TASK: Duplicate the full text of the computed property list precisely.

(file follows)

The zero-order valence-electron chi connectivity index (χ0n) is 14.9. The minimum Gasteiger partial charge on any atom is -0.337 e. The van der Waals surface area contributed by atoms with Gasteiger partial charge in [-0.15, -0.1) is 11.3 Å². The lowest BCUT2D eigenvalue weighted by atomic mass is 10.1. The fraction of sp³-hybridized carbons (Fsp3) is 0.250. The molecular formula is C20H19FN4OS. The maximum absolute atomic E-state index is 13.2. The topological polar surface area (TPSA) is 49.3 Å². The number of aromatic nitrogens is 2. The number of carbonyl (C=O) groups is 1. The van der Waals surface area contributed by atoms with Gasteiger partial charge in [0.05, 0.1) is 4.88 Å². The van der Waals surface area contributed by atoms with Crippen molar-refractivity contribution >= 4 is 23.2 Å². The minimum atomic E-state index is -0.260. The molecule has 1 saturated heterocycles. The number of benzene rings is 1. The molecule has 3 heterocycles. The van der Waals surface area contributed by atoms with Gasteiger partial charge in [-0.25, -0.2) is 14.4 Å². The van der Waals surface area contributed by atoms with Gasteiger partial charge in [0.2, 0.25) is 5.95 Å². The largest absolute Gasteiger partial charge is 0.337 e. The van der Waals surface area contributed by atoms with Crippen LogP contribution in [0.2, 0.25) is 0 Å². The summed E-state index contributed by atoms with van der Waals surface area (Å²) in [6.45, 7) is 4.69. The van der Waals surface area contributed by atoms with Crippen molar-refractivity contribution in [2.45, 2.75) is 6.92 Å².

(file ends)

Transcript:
The zero-order valence-electron chi connectivity index (χ0n) is 14.9. The minimum Gasteiger partial charge on any atom is -0.337 e. The van der Waals surface area contributed by atoms with Gasteiger partial charge in [-0.15, -0.1) is 11.3 Å². The lowest BCUT2D eigenvalue weighted by atomic mass is 10.1. The fraction of sp³-hybridized carbons (Fsp3) is 0.250. The molecular formula is C20H19FN4OS. The maximum absolute atomic E-state index is 13.2. The topological polar surface area (TPSA) is 49.3 Å². The number of aromatic nitrogens is 2. The number of carbonyl (C=O) groups is 1. The van der Waals surface area contributed by atoms with Gasteiger partial charge in [0.05, 0.1) is 4.88 Å². The van der Waals surface area contributed by atoms with Crippen molar-refractivity contribution >= 4 is 23.2 Å². The minimum atomic E-state index is -0.260. The molecule has 1 saturated heterocycles. The number of benzene rings is 1. The molecule has 3 heterocycles. The van der Waals surface area contributed by atoms with Gasteiger partial charge in [-0.25, -0.2) is 14.4 Å². The van der Waals surface area contributed by atoms with Gasteiger partial charge in [0.2, 0.25) is 5.95 Å². The largest absolute Gasteiger partial charge is 0.337 e. The van der Waals surface area contributed by atoms with Crippen LogP contribution in [0.2, 0.25) is 0 Å². The summed E-state index contributed by atoms with van der Waals surface area (Å²) in [6.45, 7) is 4.69. The van der Waals surface area contributed by atoms with Crippen molar-refractivity contribution in [2.45, 2.75) is 6.92 Å².